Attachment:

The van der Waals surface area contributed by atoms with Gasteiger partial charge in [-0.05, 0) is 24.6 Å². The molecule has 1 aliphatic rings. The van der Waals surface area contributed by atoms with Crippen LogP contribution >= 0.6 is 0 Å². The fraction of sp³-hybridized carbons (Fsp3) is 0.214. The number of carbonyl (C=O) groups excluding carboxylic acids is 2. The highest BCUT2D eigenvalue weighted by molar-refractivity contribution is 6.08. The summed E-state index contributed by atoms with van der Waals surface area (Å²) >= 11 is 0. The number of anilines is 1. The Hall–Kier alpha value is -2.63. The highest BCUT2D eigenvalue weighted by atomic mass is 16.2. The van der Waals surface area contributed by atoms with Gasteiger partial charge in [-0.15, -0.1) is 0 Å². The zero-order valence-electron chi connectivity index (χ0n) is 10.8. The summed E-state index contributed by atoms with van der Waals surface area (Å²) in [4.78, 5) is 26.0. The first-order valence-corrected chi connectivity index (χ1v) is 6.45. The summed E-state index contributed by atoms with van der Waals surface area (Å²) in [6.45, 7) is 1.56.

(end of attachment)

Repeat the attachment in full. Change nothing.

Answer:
The van der Waals surface area contributed by atoms with Gasteiger partial charge in [-0.05, 0) is 24.6 Å². The molecule has 1 aliphatic rings. The van der Waals surface area contributed by atoms with Crippen LogP contribution >= 0.6 is 0 Å². The fraction of sp³-hybridized carbons (Fsp3) is 0.214. The number of carbonyl (C=O) groups excluding carboxylic acids is 2. The highest BCUT2D eigenvalue weighted by molar-refractivity contribution is 6.08. The summed E-state index contributed by atoms with van der Waals surface area (Å²) >= 11 is 0. The number of anilines is 1. The Hall–Kier alpha value is -2.63. The highest BCUT2D eigenvalue weighted by atomic mass is 16.2. The van der Waals surface area contributed by atoms with Gasteiger partial charge in [-0.15, -0.1) is 0 Å². The zero-order valence-electron chi connectivity index (χ0n) is 10.8. The summed E-state index contributed by atoms with van der Waals surface area (Å²) in [4.78, 5) is 26.0. The first-order valence-corrected chi connectivity index (χ1v) is 6.45. The summed E-state index contributed by atoms with van der Waals surface area (Å²) in [6.45, 7) is 1.56.